Sophie: One interesting thing about the session is how I see CP. I don’t focus on the ataxic part of CP which the physio assessment does. Obviously, this is medically relevant to professionals, and it is important to convey this. I think my academic background means that I can bring a social perspective to a medically focused profession. For me this is important. When I started my work with Louise, the sessions were interesting to me as I do not know about ataxia. Looking back, I realise that what is important to me is looking at life goals instead of goals that make a person walk just for the sake of walking.
Louise: Sophie explained that she used the Quest walker to improve her life, but not always to allow her to be mobile. This is an interesting and profound insight for me into her view of mobility aids. Sophie demonstrated how she used the Quest walker. I then demonstrated a physiotherapy assessment for ataxia and co-ordination (difficulty controlling motor movements).
Sophie: I haven’t often been assessed in the same way as Louise assessed me during the session. Previously, there has been much more of a focus on the ability to walk and move around rather than hand control and upper limb mobility. I associate upper limb ability with Occupational Therapists (OTs). The assessment Louise conducted was unfamiliar to me apart from when I have had physio when injuries took place. The students could have learnt from knowing this, but at the time, I wasn’t confident to say this to the students nor Louise.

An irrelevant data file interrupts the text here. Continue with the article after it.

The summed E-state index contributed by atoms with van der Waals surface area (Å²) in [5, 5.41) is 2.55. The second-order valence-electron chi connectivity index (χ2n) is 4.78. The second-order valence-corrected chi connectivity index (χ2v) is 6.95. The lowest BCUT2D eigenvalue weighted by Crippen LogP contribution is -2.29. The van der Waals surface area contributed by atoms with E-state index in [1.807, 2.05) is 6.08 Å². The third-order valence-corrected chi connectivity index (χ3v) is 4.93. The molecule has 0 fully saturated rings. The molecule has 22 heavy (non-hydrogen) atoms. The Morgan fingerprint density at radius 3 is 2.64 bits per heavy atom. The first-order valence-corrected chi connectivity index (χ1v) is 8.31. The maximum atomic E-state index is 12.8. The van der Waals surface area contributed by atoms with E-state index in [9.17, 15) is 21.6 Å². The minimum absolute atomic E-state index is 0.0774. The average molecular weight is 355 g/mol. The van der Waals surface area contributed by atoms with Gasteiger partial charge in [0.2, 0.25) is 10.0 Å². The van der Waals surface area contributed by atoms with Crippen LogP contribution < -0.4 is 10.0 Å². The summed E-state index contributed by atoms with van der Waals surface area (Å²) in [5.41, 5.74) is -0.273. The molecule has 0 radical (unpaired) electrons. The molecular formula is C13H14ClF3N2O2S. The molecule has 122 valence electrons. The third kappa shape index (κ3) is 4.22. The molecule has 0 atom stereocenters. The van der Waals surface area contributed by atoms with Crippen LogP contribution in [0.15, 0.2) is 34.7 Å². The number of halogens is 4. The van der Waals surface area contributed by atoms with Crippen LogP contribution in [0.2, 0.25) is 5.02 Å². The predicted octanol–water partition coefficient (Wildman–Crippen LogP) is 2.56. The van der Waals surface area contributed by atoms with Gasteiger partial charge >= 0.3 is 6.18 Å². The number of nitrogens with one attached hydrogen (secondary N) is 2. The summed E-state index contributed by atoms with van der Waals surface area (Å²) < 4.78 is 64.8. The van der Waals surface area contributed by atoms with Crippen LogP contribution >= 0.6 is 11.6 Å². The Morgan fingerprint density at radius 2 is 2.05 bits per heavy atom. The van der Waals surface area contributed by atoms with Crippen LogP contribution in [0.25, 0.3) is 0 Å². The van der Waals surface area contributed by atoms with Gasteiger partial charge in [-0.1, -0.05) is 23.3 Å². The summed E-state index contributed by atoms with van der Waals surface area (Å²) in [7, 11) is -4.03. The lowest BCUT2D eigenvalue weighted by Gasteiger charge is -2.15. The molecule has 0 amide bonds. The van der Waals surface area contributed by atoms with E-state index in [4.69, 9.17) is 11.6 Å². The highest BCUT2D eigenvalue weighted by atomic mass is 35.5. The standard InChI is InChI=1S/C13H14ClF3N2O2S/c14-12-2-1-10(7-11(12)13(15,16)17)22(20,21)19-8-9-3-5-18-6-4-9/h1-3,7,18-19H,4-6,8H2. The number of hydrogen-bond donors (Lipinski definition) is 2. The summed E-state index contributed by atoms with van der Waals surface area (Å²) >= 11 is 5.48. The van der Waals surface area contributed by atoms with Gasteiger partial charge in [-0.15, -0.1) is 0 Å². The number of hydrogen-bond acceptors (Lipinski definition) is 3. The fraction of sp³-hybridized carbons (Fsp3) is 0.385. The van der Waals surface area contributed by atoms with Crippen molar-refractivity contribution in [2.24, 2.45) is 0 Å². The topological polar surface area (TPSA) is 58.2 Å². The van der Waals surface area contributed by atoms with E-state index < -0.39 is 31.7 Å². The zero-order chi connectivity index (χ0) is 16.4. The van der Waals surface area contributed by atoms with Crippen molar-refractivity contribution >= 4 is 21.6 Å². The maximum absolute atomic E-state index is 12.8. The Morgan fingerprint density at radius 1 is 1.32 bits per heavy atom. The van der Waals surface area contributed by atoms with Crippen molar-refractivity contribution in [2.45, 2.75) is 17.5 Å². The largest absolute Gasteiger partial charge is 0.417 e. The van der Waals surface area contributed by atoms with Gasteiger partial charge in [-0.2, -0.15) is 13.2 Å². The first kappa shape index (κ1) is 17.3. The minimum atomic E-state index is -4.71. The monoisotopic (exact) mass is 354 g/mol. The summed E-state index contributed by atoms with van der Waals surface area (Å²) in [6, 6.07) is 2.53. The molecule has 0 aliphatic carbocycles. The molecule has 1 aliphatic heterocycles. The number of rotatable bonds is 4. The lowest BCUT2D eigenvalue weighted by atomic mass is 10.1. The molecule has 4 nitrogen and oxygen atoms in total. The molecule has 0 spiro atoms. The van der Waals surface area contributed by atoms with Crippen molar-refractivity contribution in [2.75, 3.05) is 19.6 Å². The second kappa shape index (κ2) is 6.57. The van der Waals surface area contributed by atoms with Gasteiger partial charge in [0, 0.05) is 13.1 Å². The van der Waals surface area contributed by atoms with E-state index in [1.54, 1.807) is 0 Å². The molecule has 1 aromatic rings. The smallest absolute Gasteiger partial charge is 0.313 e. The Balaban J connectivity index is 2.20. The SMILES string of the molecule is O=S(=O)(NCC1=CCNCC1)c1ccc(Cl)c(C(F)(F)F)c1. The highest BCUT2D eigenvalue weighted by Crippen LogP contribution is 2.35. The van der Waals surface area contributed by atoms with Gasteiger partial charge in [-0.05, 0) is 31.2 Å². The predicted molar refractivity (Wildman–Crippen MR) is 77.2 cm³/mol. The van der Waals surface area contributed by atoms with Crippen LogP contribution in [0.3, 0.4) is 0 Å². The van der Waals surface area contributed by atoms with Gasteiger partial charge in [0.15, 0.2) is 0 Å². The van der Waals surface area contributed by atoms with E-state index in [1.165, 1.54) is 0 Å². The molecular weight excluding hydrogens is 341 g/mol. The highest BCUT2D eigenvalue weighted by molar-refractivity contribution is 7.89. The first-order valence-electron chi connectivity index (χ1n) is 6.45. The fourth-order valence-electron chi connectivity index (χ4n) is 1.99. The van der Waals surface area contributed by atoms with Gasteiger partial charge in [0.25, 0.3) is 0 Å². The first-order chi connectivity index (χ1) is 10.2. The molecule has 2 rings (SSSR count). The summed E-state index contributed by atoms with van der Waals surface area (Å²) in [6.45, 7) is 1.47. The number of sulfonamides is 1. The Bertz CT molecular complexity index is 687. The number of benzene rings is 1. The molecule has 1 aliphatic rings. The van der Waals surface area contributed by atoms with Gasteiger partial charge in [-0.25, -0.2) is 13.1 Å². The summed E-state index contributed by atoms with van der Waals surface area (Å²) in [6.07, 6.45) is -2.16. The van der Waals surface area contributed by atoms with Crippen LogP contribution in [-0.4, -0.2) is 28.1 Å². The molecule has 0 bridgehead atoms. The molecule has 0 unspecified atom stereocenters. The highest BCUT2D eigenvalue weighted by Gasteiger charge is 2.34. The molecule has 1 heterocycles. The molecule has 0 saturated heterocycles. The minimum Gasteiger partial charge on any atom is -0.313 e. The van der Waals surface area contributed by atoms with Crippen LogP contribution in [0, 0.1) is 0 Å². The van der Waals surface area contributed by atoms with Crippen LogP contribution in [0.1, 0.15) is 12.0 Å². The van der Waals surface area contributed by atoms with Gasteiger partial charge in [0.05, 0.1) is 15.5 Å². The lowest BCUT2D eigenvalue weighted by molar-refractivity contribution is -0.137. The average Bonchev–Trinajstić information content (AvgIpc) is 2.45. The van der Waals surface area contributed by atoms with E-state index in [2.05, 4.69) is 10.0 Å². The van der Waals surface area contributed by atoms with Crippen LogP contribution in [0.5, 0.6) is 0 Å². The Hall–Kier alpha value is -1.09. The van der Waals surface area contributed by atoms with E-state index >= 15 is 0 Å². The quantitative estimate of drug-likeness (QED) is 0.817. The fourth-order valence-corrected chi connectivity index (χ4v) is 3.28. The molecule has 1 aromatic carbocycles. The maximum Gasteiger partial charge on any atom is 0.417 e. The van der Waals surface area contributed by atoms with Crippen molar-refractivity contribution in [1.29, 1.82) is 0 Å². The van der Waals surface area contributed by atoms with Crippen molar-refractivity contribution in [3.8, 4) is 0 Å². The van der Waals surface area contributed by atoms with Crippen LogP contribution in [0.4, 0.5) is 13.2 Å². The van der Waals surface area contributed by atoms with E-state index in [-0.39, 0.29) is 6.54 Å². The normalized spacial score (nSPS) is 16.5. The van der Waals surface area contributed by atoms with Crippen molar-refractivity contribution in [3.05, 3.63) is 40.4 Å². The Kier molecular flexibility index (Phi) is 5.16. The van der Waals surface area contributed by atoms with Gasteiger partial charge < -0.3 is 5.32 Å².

Louise: I have only fully understood the insights shared by Sophie while we have been working to write this paper and as we have together reflected on the session. One of the key lessons I have learnt is that we as educators need to create an environment that allows the person with lived experience to feel comfortable to share their insights. In order for this to happen we as educators need to remain open to this possibility whilst teaching. One of the students commented in their feedback that they found the different perspectives from the physiotherapist and patient had facilitated their learning. This reinforces to me that we do need to give the patient permission to be open to sharing their experiences. This is supported by student feedback which stated “thank you so much for being open and willing to get involved in the session. It was lovely to meet you and learn so much about CP and how much you do day to day”.